Freeman touts Wolf support of Main/Elm street programs in proposed budget

HARRISBURG, March 11 – State Rep. Bob Freeman, D-Northampton, applauded Gov. Wolf's efforts to sustain the Main and Elm street programs within the state Department of Community and Economic Development in his proposed 2015-16 budget.

The governor has proposed to restore $15 million to the Keystone Communities program, which includes the Main and Elm street programs. Former Gov. Corbett had cut $21 million from the Keystone programs.

"It is encouraging to see how the administration values these programs," Freeman said. "In the last four years, the Keystone programs suffered devastating budget cuts, leaving insufficient funding to help rebuild communities.

"DCED Acting Secretary Dennis Davin today touted these programs during his participation in the House Appropriations Committee budget hearings and said it was important for Pennsylvania to rebuild these programs to allow businesses and communities to work together to help communities thrive.

"As Secretary Davin noted, these targeted investments can spur economic development and job creation," he said.

Freeman has been a supporter of the Main Street program, a program that provides grants to help revitalize downtown commercial districts, and is the author of the corresponding Elm Street program, which focuses on revitalizing older, neighboring residential areas adjacent to downtowns. He also is Democratic chairman of the House Local Government Committee.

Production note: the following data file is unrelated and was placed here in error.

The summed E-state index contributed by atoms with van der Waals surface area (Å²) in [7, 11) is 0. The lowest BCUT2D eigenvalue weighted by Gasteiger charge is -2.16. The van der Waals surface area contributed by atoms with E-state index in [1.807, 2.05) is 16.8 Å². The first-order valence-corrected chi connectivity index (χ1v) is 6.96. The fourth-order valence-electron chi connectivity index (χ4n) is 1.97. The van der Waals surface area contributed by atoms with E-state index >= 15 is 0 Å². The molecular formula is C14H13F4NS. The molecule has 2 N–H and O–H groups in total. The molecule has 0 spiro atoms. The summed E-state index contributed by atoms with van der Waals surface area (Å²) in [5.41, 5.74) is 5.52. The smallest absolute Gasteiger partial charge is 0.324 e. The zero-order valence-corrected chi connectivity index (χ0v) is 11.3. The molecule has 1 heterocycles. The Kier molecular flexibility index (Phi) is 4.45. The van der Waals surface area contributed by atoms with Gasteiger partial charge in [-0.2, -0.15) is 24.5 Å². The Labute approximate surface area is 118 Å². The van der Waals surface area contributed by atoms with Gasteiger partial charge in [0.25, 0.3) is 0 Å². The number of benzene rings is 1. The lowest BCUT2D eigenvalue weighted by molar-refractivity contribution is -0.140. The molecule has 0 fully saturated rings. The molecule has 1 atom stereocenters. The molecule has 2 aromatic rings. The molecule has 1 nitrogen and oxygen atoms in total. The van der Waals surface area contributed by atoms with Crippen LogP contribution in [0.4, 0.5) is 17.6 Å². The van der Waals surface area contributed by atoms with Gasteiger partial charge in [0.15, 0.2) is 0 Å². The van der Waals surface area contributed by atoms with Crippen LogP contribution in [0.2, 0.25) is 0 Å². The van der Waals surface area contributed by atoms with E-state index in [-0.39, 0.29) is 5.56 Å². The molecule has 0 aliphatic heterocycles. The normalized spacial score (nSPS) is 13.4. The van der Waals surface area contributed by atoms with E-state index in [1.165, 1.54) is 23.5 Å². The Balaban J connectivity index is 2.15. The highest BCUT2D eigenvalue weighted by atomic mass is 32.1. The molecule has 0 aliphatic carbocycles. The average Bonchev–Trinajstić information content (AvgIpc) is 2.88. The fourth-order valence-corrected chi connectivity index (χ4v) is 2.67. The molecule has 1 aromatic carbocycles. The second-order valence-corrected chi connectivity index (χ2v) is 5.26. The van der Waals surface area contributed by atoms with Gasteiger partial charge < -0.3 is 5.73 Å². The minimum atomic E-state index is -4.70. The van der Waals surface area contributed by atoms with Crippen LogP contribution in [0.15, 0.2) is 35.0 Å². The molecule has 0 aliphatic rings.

"It's important to look at the whole picture for urban communities to succeed, and together, they foster urban revitalization. Main Street looks at creating healthy and stable commercial downtowns, while Elm Street focuses on the adjacent residential neighborhoods. I am pleased these programs are receiving attention from the governor."

Freeman noted that the added attention also might result in passage of his bill (H.B. 659) that would let communities extend their participation in the Main Street Program for up to five years.

"In many cases, the current five-year time frame to turn around a traditional downtown is too short. A community just begins to see the progress brought on by Main Street initiatives only to see the plug pulled prematurely, often causing the downtown's success to suffer," he said. "My bill would provide an additional few years of support to help sustain the revitalization momentum and better ensure success.

"The additional support provided for both Main Street and Elm Street in the state budget would allow many more communities to rebuild and thrive."